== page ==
WIN Magazine - Summer 2015 - (Page 15)
Why you Might Want to
By roBErt h. myErs, Jr.
an agency captIve
Or YEarS, MaNY
have created captive
insurance companies to participate
in their customers'
risks, generate investment income,
smooth out the swings in their
income, and better align their interests with those of their customers.
It seems like such a "win-win" situation. Why don't more agents do so?
WhAT Is A CApTIvE?
A "captive" is an insurance company
chartered under the captive provisions
of any jurisdiction-either onshore
or offshore-which is designed to
insure the risks of its owners. There
are numerous forms of captives: single
parent ("pure"), group or association,
special purpose vehicles (SPVs), risk
retention groups, segregated cell or
protected cell, or agency captives. An
"agency captive" is generally defined
as a single parent captive owned by
an insurance agency which takes
a portion of its customers' risk by
reinsuring a portion of that risk,
either on a quota share basis (most
common), on a layer, or even stoploss basis. This form of captive is also
sometimes referred to as a producerowned reinsurance captive or "PORC."
A number of agencies can cooperate
in the ownership of such an entity,
which would create a group captive.
A segregated cell or protected cell captive can also provide the reinsurance
capability for the agency or agencies.
Not all U.S. or foreign domiciles allow
for these variations. Some do not allow
agency captives at all.
In order to form a captive, a team
of professionals should be assembled,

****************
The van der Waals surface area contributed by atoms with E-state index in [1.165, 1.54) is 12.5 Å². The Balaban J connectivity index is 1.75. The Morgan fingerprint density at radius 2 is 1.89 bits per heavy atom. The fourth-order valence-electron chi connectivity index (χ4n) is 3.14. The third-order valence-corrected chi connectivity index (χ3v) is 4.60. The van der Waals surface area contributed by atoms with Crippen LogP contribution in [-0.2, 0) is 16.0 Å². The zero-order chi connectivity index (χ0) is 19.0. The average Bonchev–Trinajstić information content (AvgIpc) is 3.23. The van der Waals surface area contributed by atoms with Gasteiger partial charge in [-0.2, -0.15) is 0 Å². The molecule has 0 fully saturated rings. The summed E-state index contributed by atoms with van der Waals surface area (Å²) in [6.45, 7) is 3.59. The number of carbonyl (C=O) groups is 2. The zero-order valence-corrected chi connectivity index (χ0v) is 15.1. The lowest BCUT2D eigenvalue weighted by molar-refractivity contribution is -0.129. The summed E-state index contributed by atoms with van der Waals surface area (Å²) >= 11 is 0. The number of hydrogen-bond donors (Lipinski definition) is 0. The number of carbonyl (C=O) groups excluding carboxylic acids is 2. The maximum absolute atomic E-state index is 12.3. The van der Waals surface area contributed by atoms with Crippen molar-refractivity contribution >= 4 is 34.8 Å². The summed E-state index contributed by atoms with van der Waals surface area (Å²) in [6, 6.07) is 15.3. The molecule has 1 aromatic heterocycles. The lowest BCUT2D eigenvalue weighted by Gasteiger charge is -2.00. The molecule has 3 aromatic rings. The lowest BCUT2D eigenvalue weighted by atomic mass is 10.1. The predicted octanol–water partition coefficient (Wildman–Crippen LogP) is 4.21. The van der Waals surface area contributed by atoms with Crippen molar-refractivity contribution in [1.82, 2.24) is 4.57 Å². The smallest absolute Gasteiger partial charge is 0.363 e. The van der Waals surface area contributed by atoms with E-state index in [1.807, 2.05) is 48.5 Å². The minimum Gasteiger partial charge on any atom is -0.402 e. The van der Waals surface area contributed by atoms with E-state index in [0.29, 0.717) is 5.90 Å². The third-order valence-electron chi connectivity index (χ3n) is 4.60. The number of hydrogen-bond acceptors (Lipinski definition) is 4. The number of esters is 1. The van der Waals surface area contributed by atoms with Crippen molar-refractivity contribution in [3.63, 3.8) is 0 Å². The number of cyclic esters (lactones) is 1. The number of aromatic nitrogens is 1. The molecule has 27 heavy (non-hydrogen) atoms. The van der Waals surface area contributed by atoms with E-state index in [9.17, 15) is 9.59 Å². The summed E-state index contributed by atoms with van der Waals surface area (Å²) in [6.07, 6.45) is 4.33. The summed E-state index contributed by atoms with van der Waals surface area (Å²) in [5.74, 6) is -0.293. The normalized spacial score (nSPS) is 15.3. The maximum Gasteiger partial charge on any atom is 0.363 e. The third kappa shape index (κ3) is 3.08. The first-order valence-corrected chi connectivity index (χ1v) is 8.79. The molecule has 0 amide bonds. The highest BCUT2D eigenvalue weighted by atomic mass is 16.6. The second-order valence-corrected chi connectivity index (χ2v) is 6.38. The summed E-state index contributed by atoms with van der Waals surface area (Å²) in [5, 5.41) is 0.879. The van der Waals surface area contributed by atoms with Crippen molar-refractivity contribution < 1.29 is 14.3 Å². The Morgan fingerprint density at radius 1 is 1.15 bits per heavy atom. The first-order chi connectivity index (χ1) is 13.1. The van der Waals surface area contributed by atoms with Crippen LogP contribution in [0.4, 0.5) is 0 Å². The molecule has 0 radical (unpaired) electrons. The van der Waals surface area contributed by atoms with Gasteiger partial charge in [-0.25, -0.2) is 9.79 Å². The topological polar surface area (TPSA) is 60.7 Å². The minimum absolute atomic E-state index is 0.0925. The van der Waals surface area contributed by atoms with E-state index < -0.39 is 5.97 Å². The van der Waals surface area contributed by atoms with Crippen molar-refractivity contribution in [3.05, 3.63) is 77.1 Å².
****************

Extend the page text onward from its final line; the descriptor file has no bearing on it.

including a captive manager, an
actuary, an auditor and an attorney.
Each of these should have experience in the captive industry. This
team will help the agency select the
form of captive and domicile most
suited for its particular needs. The
capitalization required is generally
modest-usually between $250,000
and $400,000. This is the statutory
capital and surplus which will need
to remain in the captive for its life.
Additional surplus and reserves, of
course, will be needed in proportion
to the risks assumed. Certain forms
of cell captives, known sometimes as
"rent-a-captives," provide the necessary capital and surplus for a fee.
The ownership structure generally
follows two forms: share ownership
or contractual control. In the former,
the agency will own shares, which
can be either common or preferred.
Under some laws, if a cell arrangement is chosen, the cell can either
be incorporated or unincorporated.
Under the contractual form, the
rights and duties of the agency are
established in a contract with the cell
company, generally known as a "participation agreement." The captive
formation process generally entails
a meeting with the regulators, preparation of a detailed business plan,
creation of five-year pro formas for
the captive or cell, and submission
of organizational documents such as
articles, bylaws, subscription agreements, shareholder agreements, etc.
W I N | S u m m e r 2 0 15 | 15
Table of Contents for the Digital Edition of WIN Magazine - Summer 2015
Why Inspections Matter: Ascertaining the True Liability of the Risk
Why You Might Want to Consider an Agency Captive
AAMGA 2015 Winning White Papers
Why the BP Macondo Gulf Blowout is Important…and It’s Not What You Think
Terrorism Risk: Industry Challenges & Opportunities
Cyber Warfare: An Emerging Market for the Excess and Surplus Lines Market
The Genomic Revolution: Where Does Insurance Play a Role?
WIN Magazine Marks Fifth Anniversary: The Voice of the Wholesale Insurance Network™
Education, Networking and Leadership: Wholesale Insurance Professionals Gather at AAMGA’s University East
In the WIN-ner’s Circle: An Interview with Matthew H. Letson
Index of Advertisers
WIN Magazine - Summer 2015